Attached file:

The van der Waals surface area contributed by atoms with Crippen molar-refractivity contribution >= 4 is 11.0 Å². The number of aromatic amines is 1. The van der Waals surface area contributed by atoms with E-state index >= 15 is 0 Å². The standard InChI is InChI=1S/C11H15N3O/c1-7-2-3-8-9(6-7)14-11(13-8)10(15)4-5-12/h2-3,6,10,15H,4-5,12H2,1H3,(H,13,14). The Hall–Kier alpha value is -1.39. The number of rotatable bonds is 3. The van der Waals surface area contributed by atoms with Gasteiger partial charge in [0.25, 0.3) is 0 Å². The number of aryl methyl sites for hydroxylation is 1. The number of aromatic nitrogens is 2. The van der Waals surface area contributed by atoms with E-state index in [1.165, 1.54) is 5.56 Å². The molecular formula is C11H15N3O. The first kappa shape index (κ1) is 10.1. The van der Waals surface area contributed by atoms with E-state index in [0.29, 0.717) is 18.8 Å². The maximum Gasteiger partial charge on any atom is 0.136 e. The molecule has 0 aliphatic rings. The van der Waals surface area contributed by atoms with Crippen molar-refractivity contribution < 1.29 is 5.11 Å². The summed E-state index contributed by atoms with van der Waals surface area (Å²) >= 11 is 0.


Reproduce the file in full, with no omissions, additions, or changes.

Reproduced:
The van der Waals surface area contributed by atoms with Crippen molar-refractivity contribution >= 4 is 11.0 Å². The number of aromatic amines is 1. The van der Waals surface area contributed by atoms with E-state index >= 15 is 0 Å². The standard InChI is InChI=1S/C11H15N3O/c1-7-2-3-8-9(6-7)14-11(13-8)10(15)4-5-12/h2-3,6,10,15H,4-5,12H2,1H3,(H,13,14). The Hall–Kier alpha value is -1.39. The number of rotatable bonds is 3. The van der Waals surface area contributed by atoms with Gasteiger partial charge in [0.25, 0.3) is 0 Å². The number of aryl methyl sites for hydroxylation is 1. The number of aromatic nitrogens is 2. The van der Waals surface area contributed by atoms with E-state index in [1.165, 1.54) is 5.56 Å². The molecular formula is C11H15N3O. The first kappa shape index (κ1) is 10.1. The van der Waals surface area contributed by atoms with E-state index in [0.29, 0.717) is 18.8 Å². The maximum Gasteiger partial charge on any atom is 0.136 e. The molecule has 0 aliphatic rings. The van der Waals surface area contributed by atoms with Crippen molar-refractivity contribution < 1.29 is 5.11 Å². The summed E-state index contributed by atoms with van der Waals surface area (Å²) >= 11 is 0.